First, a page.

"The whole reason CellThera is here at WPI is because we felt that by having more minds thinking about the clinical problems we're working on, we'd have a better chance of making progress."

During the summers of 2008 and 2009, Makridakis worked in the CellThera lab, learning tissue culture processes, experimenting with different ways to seed bundles of collagen threads with CellThera’s human muscle cells, and observing how the seeded cells reacted under various conditions. "It was a great experience for me," says Makridakis, who earned her master's degree in the fall of 2009. "Not only did I learn a lot, but it helped me direct my research toward a clinically relevant goal."

Jennifer Makridakis with George Pins, left, and Raymond Page

In continued collaboration with WPI, CellThera is further studying the thread/cell construct to test its potential for use in wound healing, says Page, who is also a research associate professor in WPI's Center for Regenerative Biosciences."The whole reason CellThera is here at WPI is because we felt that by having more minds thinking about the clinical problems we’re working on, we’d have a better chance of making progress," he says. "And I believe these collaborations are helpful for students, because it gives them a sense of what it will be like to work in a company when they graduate."

"It was a wonderful project. We plan to use this new technology in our ongoing studies."

A Bright Idea for RXi

Opportunities for collaborations in the LSBC are not limited to faculty and graduate students. "We've had WPI undergrads in as interns in our lab, and I’ve been impressed with their abilities," says Joanne Kamens, director of discovery at LSBC tenant RXi Pharmaceuticals, the company co-founded by Nobel Laureate Craig Mello to develop drugs based on RNA interference. "Our first intern, Will Stanney, was so good we hired him right after graduation in 2009."

While still an undergrad, Stanney did his MQP (Major Qualifying Project) at RXi, adapting a new technology for screening test results in RXi's lab. The technology uses glowing molecular labels known as fluorophores, which are attached to segments of RNA that carry messages from a specific gene. Much of RXi's work focuses on stopping messages sent by particular genes that cause disease. Using the technology Stanney adapted, RXi's scientists can quickly see through the microscope how effective an experiment was at stopping the RNA messages. "It was a wonderful project," Kamens says. "We plan to use this new technology in our ongoing studies."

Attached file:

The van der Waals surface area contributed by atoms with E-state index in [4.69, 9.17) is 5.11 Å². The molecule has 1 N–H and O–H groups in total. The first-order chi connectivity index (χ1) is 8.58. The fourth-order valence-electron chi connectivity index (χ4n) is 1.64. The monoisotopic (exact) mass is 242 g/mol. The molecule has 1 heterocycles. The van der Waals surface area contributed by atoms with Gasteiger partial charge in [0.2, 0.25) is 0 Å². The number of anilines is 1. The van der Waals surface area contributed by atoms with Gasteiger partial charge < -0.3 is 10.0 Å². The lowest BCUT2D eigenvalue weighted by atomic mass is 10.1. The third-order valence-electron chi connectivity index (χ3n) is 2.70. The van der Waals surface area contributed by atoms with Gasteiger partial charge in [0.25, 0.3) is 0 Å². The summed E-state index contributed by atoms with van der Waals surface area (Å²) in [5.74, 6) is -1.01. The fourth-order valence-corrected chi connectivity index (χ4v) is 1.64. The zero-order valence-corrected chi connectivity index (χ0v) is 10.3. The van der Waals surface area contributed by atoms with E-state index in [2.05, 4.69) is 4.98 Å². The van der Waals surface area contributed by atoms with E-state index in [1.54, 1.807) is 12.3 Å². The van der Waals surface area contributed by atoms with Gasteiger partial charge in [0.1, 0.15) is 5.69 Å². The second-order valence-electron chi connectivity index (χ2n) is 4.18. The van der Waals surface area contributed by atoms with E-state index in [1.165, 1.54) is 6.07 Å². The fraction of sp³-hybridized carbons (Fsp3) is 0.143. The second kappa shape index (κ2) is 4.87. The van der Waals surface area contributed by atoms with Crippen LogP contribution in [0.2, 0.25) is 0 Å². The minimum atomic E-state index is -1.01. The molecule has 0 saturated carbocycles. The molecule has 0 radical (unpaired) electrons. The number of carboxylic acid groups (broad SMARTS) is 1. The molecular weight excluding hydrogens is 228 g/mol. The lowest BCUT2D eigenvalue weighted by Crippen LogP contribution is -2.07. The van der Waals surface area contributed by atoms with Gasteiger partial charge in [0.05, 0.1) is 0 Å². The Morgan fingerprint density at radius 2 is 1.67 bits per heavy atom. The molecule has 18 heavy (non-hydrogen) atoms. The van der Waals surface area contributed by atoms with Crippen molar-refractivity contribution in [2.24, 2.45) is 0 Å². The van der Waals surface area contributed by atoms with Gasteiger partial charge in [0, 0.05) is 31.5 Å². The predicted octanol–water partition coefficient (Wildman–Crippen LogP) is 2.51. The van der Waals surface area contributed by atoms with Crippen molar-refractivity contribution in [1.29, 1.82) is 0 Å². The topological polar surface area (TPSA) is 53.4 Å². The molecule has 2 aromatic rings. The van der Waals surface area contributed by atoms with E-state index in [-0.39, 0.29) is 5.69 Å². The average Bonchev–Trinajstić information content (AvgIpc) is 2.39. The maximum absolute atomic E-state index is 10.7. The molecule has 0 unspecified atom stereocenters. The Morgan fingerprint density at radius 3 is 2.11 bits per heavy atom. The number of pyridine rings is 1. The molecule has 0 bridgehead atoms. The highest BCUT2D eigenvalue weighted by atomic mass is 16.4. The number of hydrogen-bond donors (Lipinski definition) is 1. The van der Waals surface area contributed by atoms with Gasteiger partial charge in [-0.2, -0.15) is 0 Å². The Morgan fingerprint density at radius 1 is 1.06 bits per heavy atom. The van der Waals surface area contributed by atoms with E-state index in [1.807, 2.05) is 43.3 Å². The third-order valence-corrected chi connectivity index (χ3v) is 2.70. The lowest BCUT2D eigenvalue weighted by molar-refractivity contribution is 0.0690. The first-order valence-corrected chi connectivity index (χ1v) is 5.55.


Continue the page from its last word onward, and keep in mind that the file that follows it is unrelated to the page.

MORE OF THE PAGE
These are just three of the many examples of cross connections between the university and corporate research programs ongoing at the LSBC. Others can be found in the Massachusetts Biomedical Initiatives incubator facility, where several small start-ups make use of core facilities or contract with WPI labs for research and development support. "It's gratifying to see our hopes for this building play out in practice," says Eric Overstrom, head of the Biology and Biotechnology Department and LSBC director. "As WPI's life sciences programs continue to grow, I know we will see many more such collaborations, and the work that flows from them will solve important problems."

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PhD Profile  

PhD Profile

Name: John Benco
Title: Director, Research and Development, Siemens Healthcare Diagnostics

When John Benco enrolled at WPI, his sights weren’t set on a PhD. Already a junior level scientist at Ciba Corning, he wanted to pursue graduate work to help his employer make use of new photochemistry technologies.
Learn more...

John Benco

When John Benco enrolled at WPI, his sights weren’t set on a PhD. Already a junior level scientist at Ciba Corning, he wanted to pursue graduate work to help his employer make use of new photochemistry technologies. He found a good fit at WPI working with Professor Grant McGimpsey, whose research focuses on surface chemistry.

By the time Benco earned an MS in 2000, his company’s research had grown more complex. “It was clear that this work would be worthy and at the scale of a PhD,” he says. His dissertation focused on compounds that fluoresce in the presence of certain ions in whole blood, a phenomenon that could become the basis for simpler, lower-cost medical tests. Benco’s research has led to three U.S. patents, a pending patent, and seven journal publications.

Benco credits his WPI experience with giving him the methodological and critical assessment skills that have enabled him to “achieve a very nice position within one of the largest global companies.” While earning a PhD is a milestone he continues to be proud of, “it’s all of the stuff in between that makes one a good scientist and researcher.”